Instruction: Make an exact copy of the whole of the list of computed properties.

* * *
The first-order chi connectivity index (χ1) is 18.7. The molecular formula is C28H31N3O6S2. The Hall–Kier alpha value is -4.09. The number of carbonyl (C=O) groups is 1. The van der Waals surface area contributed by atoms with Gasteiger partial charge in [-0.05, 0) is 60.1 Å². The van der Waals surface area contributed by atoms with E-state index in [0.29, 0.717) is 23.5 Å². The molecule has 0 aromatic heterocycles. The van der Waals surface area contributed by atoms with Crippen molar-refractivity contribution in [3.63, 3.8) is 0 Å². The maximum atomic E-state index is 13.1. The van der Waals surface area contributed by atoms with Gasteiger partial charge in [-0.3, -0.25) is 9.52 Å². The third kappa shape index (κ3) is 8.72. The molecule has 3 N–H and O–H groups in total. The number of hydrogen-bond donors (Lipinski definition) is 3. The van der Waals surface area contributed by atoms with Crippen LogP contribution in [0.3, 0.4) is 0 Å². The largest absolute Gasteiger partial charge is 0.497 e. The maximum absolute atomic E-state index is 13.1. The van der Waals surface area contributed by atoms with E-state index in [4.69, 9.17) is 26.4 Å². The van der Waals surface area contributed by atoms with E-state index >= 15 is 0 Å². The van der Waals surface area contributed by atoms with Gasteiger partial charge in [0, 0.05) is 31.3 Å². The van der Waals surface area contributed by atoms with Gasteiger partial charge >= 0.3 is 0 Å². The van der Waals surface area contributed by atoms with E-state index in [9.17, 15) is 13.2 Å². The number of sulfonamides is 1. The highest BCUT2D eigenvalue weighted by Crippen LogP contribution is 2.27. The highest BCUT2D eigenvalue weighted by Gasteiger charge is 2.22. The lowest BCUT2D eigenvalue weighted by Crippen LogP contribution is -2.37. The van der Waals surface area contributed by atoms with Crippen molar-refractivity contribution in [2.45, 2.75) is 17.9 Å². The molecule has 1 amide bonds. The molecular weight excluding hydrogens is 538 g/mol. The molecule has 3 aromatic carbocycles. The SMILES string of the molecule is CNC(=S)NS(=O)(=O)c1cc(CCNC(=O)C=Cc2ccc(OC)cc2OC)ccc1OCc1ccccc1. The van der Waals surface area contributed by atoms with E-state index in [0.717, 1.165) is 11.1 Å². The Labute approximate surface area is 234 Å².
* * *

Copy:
The first-order chi connectivity index (χ1) is 18.7. The molecular formula is C28H31N3O6S2. The Hall–Kier alpha value is -4.09. The number of carbonyl (C=O) groups is 1. The van der Waals surface area contributed by atoms with Gasteiger partial charge in [-0.05, 0) is 60.1 Å². The van der Waals surface area contributed by atoms with E-state index in [0.29, 0.717) is 23.5 Å². The molecule has 0 aromatic heterocycles. The van der Waals surface area contributed by atoms with Crippen molar-refractivity contribution in [3.63, 3.8) is 0 Å². The maximum atomic E-state index is 13.1. The van der Waals surface area contributed by atoms with Gasteiger partial charge in [-0.3, -0.25) is 9.52 Å². The third kappa shape index (κ3) is 8.72. The molecule has 3 N–H and O–H groups in total. The number of hydrogen-bond donors (Lipinski definition) is 3. The van der Waals surface area contributed by atoms with Crippen LogP contribution in [0.3, 0.4) is 0 Å². The largest absolute Gasteiger partial charge is 0.497 e. The maximum absolute atomic E-state index is 13.1. The van der Waals surface area contributed by atoms with E-state index in [4.69, 9.17) is 26.4 Å². The van der Waals surface area contributed by atoms with E-state index >= 15 is 0 Å². The van der Waals surface area contributed by atoms with Gasteiger partial charge in [0, 0.05) is 31.3 Å². The van der Waals surface area contributed by atoms with Gasteiger partial charge >= 0.3 is 0 Å². The van der Waals surface area contributed by atoms with E-state index in [9.17, 15) is 13.2 Å². The number of sulfonamides is 1. The highest BCUT2D eigenvalue weighted by Crippen LogP contribution is 2.27. The highest BCUT2D eigenvalue weighted by Gasteiger charge is 2.22. The lowest BCUT2D eigenvalue weighted by Crippen LogP contribution is -2.37. The van der Waals surface area contributed by atoms with Crippen molar-refractivity contribution in [2.45, 2.75) is 17.9 Å². The molecule has 1 amide bonds. The molecular weight excluding hydrogens is 538 g/mol. The molecule has 3 aromatic carbocycles. The SMILES string of the molecule is CNC(=S)NS(=O)(=O)c1cc(CCNC(=O)C=Cc2ccc(OC)cc2OC)ccc1OCc1ccccc1. The van der Waals surface area contributed by atoms with E-state index in [0.717, 1.165) is 11.1 Å². The Labute approximate surface area is 234 Å².